For as long as digital transformation has been an industry buzzword, businesses have tried to outpace their competition in the race to innovation. Particularly in B2C, this has meant lots of AI-, AR-, and VR-driven (and sometimes gimmicky) web store and app features. On many occasions, these have taken precedence over optimizing the basics of an e-commerce strategy, like the purchase journey and fulfillment cycle. B2B companies, on the other hand, have tended toward a slower, more strategic approach.
B2B businesses are often considered to be lagging in their digital maturity. In reality, they are simply focusing on gradual back-office improvements and on modernizing legacy infrastructure to improve the customer experience, rather than on customer-facing or feature-specific innovations. They’re keeping what works and improving what doesn’t. What’s even more promising? Research from McKinsey & Company indicates that B2B companies’ commitment to
Both Traditional and Digital Channels Are Working in B2B
Today, we’re seeing that B2B’s top sales channels — a blend of traditional and digital — reflect a commitment to strategic digital transformation and customer experience. Last year, we surveyed 300 global B2B businesses about their approach to B2B e-commerce in the age of digital transformation. Here are the top 10 sales channels B2B businesses are using today, and plan to use in the next two years.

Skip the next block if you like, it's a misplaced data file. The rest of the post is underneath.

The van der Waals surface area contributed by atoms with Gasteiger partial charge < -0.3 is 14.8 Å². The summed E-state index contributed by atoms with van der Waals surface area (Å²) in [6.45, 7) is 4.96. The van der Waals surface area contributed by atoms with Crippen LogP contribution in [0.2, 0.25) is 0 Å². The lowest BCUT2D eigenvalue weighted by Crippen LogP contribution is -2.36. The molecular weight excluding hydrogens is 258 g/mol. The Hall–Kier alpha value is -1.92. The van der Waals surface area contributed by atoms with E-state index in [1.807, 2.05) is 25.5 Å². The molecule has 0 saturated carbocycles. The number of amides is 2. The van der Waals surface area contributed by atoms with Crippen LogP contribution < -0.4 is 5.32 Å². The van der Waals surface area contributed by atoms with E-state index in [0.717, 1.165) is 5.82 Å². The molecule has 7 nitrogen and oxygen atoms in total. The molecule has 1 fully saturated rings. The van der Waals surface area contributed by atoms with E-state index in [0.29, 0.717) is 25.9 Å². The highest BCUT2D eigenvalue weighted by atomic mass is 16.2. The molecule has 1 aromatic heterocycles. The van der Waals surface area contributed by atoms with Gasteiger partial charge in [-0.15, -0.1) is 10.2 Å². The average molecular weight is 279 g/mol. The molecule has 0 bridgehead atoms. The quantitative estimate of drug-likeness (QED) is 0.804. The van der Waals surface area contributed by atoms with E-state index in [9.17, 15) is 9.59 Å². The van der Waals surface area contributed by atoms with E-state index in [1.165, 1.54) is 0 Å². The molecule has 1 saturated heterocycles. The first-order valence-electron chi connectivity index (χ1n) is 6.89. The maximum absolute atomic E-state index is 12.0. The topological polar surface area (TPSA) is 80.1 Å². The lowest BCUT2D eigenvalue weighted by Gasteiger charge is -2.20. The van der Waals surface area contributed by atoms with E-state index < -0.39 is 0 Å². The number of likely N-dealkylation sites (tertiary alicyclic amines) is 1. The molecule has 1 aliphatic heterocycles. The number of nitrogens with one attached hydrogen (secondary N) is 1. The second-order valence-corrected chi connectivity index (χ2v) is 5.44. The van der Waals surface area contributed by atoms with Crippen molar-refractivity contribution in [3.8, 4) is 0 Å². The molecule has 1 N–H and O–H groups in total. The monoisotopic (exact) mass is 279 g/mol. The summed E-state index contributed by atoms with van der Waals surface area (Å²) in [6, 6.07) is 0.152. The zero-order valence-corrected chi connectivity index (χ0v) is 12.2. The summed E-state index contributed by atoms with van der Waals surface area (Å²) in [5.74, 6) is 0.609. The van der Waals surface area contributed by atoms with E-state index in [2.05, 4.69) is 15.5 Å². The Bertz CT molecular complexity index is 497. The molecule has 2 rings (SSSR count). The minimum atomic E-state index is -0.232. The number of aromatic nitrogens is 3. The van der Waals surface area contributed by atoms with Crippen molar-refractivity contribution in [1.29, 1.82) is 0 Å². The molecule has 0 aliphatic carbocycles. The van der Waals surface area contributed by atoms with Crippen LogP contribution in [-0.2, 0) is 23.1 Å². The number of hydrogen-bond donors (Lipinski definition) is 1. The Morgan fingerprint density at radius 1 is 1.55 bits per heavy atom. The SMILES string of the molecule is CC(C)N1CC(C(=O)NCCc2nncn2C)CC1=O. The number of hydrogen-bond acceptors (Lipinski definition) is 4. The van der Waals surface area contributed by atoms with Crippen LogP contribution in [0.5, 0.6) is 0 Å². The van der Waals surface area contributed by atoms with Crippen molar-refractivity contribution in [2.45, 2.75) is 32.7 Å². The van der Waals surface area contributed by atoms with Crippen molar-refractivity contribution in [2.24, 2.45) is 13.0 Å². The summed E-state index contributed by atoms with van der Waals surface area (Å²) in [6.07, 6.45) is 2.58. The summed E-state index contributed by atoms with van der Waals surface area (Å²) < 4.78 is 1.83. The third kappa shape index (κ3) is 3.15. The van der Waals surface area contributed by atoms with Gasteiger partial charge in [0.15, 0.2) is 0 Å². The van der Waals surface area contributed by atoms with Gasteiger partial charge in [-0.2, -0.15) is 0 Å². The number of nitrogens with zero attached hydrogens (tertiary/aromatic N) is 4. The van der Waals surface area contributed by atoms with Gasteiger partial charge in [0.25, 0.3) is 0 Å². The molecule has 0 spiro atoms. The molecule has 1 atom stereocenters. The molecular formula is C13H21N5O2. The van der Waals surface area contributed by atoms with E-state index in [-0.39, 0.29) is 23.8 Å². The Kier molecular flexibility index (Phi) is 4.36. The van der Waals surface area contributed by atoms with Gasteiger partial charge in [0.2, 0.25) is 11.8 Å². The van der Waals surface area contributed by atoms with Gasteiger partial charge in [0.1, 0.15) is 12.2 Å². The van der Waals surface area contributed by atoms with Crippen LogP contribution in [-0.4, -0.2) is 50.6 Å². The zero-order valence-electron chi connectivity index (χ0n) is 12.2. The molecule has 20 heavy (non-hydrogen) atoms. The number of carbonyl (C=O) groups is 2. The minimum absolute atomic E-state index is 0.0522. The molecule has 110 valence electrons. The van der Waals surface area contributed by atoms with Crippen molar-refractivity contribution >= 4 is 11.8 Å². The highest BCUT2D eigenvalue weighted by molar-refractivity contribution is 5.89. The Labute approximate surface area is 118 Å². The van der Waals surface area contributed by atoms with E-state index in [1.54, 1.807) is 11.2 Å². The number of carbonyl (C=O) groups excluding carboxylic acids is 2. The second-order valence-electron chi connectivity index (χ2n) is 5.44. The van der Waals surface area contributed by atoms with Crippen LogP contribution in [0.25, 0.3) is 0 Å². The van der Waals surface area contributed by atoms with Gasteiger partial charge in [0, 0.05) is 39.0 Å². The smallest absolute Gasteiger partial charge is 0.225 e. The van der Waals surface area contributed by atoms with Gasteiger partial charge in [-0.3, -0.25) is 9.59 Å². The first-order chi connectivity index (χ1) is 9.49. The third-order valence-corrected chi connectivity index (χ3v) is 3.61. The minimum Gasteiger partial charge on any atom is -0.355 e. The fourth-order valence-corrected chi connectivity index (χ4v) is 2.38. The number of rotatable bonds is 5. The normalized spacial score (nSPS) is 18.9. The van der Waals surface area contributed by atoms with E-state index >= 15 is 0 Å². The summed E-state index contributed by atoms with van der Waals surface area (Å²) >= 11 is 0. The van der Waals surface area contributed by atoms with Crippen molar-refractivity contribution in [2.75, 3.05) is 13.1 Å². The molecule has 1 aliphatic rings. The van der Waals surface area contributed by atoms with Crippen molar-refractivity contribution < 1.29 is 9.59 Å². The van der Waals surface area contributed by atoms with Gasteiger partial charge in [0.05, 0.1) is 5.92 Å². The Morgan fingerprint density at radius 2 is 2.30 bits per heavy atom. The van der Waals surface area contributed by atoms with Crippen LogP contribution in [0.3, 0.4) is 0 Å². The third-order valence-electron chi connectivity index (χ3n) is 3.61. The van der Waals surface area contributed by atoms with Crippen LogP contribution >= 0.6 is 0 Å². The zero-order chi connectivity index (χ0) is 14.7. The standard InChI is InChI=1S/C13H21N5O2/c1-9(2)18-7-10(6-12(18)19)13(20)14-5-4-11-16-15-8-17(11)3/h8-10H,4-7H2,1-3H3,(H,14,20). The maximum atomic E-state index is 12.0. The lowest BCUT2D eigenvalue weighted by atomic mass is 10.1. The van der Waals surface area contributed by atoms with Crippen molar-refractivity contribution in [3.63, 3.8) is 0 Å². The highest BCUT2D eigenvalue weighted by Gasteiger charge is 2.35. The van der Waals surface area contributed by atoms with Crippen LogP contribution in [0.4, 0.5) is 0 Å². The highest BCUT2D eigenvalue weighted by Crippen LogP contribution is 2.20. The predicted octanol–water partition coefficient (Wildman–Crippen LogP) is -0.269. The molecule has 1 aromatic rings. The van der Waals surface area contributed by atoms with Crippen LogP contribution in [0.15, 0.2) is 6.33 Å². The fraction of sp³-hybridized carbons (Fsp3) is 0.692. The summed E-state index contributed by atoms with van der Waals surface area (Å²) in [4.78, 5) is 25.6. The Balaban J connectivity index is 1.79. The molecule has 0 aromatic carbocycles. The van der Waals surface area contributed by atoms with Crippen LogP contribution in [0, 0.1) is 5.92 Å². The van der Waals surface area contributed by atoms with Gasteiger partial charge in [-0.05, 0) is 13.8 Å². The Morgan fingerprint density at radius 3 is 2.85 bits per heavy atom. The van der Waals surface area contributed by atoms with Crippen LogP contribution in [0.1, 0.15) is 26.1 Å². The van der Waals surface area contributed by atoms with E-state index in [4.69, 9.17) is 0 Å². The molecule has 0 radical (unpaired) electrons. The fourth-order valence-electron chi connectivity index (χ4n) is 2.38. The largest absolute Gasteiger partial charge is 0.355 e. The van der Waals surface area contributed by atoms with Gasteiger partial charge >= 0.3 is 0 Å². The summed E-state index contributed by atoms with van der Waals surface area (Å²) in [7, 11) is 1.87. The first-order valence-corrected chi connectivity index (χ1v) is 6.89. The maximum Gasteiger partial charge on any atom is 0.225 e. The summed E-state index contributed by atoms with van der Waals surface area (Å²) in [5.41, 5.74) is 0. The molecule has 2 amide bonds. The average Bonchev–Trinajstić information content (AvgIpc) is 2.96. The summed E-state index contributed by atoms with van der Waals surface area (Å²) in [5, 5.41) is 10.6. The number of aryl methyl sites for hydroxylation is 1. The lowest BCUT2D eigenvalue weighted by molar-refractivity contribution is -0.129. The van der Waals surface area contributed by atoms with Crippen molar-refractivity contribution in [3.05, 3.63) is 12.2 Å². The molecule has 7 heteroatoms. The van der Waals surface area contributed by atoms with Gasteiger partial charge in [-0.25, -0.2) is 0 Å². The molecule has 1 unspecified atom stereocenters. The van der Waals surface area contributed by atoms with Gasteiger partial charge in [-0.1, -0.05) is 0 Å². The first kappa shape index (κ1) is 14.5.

As you can see, digital channels are ruling supreme. Particularly for web stores, growth is trending upwards — and quickly. As recently as 2015, a mere 29% of B2B businesses were selling through their own web stores, and only 20% were selling through distributor web stores. Today, over half of B2B businesses have their own web stores. By 2019, as many as 34% are expecting to sell through distributor stores.
Still, the staying power of traditional channels — physical stores, sales representatives, and even fax — is not negligible. It, in fact, sheds light on an important truth about the B2B approach to digital transformation and e-commerce. That it has struck a successful balance between traditional sales channels and digital channels. For B2B businesses, digital transformation seems to be about just that: transforming business processes rather than innovating quickly and frequently in the name of disruption.
To Innovate, or to Transform?
In the digital age, what exactly is the difference between innovation and transformation? And more importantly, how do you maneuver one or the other to reach the best end-result for your business? Often,
Take Your Cues from Your Customers
B2B businesses are keeping their eye on the prize. They’re not dashing ahead when it comes to innovation, but they are making strategic choices to be where their customers are. They’re launching and improving web stores, engaging on social media, tapping sales representatives and maintaining the presence of their physical stores. To learn more, read about how
Many may still argue that when it comes to digital transformation, B2C businesses are leaps and bounds ahead of those in B2B. But it’s clear that B2B businesses are simply focusing on making the right changes where they matter most. The B2B industry’s focused and balanced customer-centric approach to digital transformation may not (yet) feature the flashiest new technologies out there, but it certainly seems poised to pay off. ‘Slow and steady’ does win the race, after all.
More About the Trajectory of Digital Transformation in B2B
According to our